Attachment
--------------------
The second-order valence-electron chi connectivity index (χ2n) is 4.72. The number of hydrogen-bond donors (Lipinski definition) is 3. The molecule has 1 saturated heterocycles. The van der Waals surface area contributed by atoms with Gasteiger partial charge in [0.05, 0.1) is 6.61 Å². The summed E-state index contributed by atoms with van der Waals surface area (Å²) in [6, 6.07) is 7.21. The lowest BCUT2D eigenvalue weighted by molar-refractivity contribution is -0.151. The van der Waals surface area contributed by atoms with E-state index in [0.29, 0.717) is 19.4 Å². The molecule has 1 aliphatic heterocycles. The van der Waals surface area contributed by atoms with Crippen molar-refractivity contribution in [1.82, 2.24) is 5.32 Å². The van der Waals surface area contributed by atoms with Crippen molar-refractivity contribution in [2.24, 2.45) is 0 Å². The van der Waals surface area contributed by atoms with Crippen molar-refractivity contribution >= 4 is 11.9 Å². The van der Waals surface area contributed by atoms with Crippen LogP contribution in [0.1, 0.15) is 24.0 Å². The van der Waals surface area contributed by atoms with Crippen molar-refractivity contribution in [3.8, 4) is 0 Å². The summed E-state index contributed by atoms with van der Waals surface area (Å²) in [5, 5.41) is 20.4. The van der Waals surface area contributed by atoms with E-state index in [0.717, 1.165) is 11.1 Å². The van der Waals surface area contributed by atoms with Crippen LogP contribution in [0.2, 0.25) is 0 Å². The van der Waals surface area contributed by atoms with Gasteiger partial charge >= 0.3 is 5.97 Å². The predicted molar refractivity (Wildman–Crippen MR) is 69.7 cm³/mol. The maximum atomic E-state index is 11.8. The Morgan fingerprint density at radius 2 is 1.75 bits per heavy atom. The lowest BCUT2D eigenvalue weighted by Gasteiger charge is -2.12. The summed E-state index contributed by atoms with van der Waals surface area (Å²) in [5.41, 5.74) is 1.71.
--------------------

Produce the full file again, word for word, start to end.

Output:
The second-order valence-electron chi connectivity index (χ2n) is 4.72. The number of hydrogen-bond donors (Lipinski definition) is 3. The molecule has 1 saturated heterocycles. The van der Waals surface area contributed by atoms with Gasteiger partial charge in [0.05, 0.1) is 6.61 Å². The summed E-state index contributed by atoms with van der Waals surface area (Å²) in [6, 6.07) is 7.21. The lowest BCUT2D eigenvalue weighted by molar-refractivity contribution is -0.151. The van der Waals surface area contributed by atoms with E-state index in [0.29, 0.717) is 19.4 Å². The molecule has 1 aliphatic heterocycles. The van der Waals surface area contributed by atoms with Crippen molar-refractivity contribution in [1.82, 2.24) is 5.32 Å². The van der Waals surface area contributed by atoms with Crippen molar-refractivity contribution in [2.24, 2.45) is 0 Å². The van der Waals surface area contributed by atoms with Crippen molar-refractivity contribution >= 4 is 11.9 Å². The van der Waals surface area contributed by atoms with Crippen LogP contribution in [0.1, 0.15) is 24.0 Å². The van der Waals surface area contributed by atoms with Crippen molar-refractivity contribution in [3.8, 4) is 0 Å². The summed E-state index contributed by atoms with van der Waals surface area (Å²) in [5, 5.41) is 20.4. The van der Waals surface area contributed by atoms with E-state index in [0.717, 1.165) is 11.1 Å². The van der Waals surface area contributed by atoms with Crippen LogP contribution in [0.2, 0.25) is 0 Å². The van der Waals surface area contributed by atoms with Gasteiger partial charge >= 0.3 is 5.97 Å². The predicted molar refractivity (Wildman–Crippen MR) is 69.7 cm³/mol. The maximum atomic E-state index is 11.8. The Morgan fingerprint density at radius 2 is 1.75 bits per heavy atom. The lowest BCUT2D eigenvalue weighted by Gasteiger charge is -2.12. The summed E-state index contributed by atoms with van der Waals surface area (Å²) in [5.41, 5.74) is 1.71.